Middle-Class Squeeze

March 6, 2009 • Volume 19, Issue 9
Is more government aid needed?
By Thomas J. Billitteri

Introduction

Stacks of medical bills confront Dan and Debra Daskus of Minersville, Pa., following his treatments for cancer. After he could no longer work, he lost his job and health benefits at a small prefabrication factory.  (Philadelphia Inquirer/Rapport Press/Tom Gralish)
Stacks of medical bills confront Dan and Debra Daskus of Minersville, Pa., following his treatments for cancer. After he could no longer work, he lost his job and health benefits at a small prefabrication factory. (Philadelphia Inquirer/Rapport Press/Tom Gralish)

Millions of families who once enjoyed the American dream of home ownership and upward financial mobility are sliding down the economic ladder — some into poverty. Many have been forced to seek government help for the first time. The plunging fortunes of working families are pushing the U.S. economy deeper into recession as plummeting demand for goods and services creates a downward economic spiral. A consumption binge and growing consumer debt beginning in the 1990s contributed to the middle-class squeeze, but the bigger culprits were exploding prices for necessities such as housing, medical care and college tuition, cuts in employer-funded benefits and, some say, government policies that favored the wealthy. President Barack Obama has promised major aid for the middle class, and some economists are calling for new programs — most notably national health coverage — to assist working Americans.

ISSUE TRACKER for Related Reports
Cost of Living and Wages
Apr. 08, 2016  Future of the Middle Class
Apr. 18, 2014  Wealth and Inequality
Jan. 24, 2014  Minimum Wage
Jun. 19, 2009  Rethinking Retirement
Mar. 06, 2009  Middle-Class Squeeze
Mar. 14, 2008  Gender Pay Gap
Dec. 16, 2005  Minimum Wage
Sep. 27, 2002  Living-Wage Movement
Apr. 17, 1998  Income Inequality
Oct. 27, 1978  Wage-Price Controls
Jun. 16, 1978  Military Pay and Benefits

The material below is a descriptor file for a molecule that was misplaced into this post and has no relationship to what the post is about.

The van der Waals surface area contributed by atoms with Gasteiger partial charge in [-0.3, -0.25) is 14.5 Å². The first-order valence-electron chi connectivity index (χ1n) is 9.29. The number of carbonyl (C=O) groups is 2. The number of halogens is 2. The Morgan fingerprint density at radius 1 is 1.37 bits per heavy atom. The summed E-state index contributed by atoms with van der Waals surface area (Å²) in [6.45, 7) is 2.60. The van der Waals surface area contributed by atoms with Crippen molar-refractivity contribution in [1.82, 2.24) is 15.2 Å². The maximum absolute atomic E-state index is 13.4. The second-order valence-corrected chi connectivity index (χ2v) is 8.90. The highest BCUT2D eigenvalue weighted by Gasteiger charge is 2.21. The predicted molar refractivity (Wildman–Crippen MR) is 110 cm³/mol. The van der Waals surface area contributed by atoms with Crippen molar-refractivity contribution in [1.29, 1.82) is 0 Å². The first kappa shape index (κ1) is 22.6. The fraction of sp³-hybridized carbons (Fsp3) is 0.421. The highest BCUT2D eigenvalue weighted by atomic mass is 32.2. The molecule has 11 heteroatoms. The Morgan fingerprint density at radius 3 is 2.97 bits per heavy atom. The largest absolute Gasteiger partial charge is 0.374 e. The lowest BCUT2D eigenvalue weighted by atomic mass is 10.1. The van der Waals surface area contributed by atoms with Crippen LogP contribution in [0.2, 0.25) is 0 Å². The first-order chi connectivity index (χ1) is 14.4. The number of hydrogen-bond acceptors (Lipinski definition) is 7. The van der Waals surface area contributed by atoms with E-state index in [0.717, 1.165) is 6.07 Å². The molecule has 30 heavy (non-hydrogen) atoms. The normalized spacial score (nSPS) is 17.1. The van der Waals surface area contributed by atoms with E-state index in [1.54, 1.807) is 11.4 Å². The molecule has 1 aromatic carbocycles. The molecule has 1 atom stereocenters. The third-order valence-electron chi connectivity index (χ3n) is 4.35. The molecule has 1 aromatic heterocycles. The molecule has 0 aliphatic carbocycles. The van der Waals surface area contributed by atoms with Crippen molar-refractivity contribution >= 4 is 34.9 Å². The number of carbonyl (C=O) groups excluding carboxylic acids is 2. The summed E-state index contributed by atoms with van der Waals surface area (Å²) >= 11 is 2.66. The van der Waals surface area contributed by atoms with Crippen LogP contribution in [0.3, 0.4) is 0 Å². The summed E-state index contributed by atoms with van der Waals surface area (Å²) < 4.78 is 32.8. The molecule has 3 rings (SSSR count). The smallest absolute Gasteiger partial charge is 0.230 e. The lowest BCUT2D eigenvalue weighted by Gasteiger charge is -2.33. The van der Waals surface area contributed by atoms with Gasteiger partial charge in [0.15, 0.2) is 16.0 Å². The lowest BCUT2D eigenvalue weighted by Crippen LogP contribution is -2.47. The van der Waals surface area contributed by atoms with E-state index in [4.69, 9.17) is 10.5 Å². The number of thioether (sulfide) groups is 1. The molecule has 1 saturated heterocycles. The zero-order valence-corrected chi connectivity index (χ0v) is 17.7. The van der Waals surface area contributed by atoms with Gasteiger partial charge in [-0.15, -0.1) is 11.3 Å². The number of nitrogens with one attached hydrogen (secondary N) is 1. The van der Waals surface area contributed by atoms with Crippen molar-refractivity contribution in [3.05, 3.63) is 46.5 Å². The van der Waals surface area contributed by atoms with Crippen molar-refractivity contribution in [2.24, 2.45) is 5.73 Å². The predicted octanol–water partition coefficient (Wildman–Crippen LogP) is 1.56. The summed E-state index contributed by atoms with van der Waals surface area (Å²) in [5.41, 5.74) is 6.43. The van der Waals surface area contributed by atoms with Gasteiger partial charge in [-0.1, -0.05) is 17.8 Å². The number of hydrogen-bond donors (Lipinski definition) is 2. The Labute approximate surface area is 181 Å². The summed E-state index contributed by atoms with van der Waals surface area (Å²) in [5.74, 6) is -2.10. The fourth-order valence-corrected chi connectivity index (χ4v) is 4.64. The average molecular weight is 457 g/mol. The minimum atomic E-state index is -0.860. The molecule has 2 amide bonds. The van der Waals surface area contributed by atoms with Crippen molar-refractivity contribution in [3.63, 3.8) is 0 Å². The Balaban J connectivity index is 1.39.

Mar. 23, 1966  Rising Cost of Living
Oct. 25, 1961  Price-Wage Restraints in National Emergencies
Jun. 21, 1961  Wage Policy in Recovery
Jun. 11, 1958  Prices and Wages in the Recession
Sep. 18, 1957  Control of Living Costs
Nov. 02, 1955  Wages, Prices, Profits
Jan. 26, 1954  Minimum Wage Raise
Jan. 02, 1954  Cost of Living
Jan. 21, 1953  Guaranteed Annual Wage
Dec. 17, 1952  Future of Price and Wage Controls
Nov. 19, 1951  Fringe Benefits and Wage Stabilization
Dec. 06, 1950  Wage Control
Jun. 13, 1949  Wages in Deflation
Jun. 04, 1947  Guarantees of Wages and Employment
Oct. 29, 1946  Decontrol of Wages
Dec. 01, 1945  Minimum Wages
Sep. 29, 1945  Wage Policy
Oct. 27, 1944  Wage Security
May 17, 1943  Incentive Wage Payments
Aug. 25, 1941  Prices, Profits, and Wage Control
Apr. 28, 1941  Wartime Changes in the Cost of Living
Sep. 21, 1940  Two Years of the Wage-Hour Law
Nov. 01, 1938  Industry and Labor Under the Wage-Hour Act
Jan. 20, 1938  Wage Rates and Workers' Incomes
Apr. 11, 1935  The Cost of Living in the United States
Sep. 01, 1930  Wages and the Cost of Living
May 24, 1930  The Anthracite Wage Agreement
Feb. 20, 1925  Measure of Recovery in Profits and Wages Since 1920–21 Depression
BROWSE RELATED TOPICS:
Consumer Behavior
General Employment and Labor
Work and the Family
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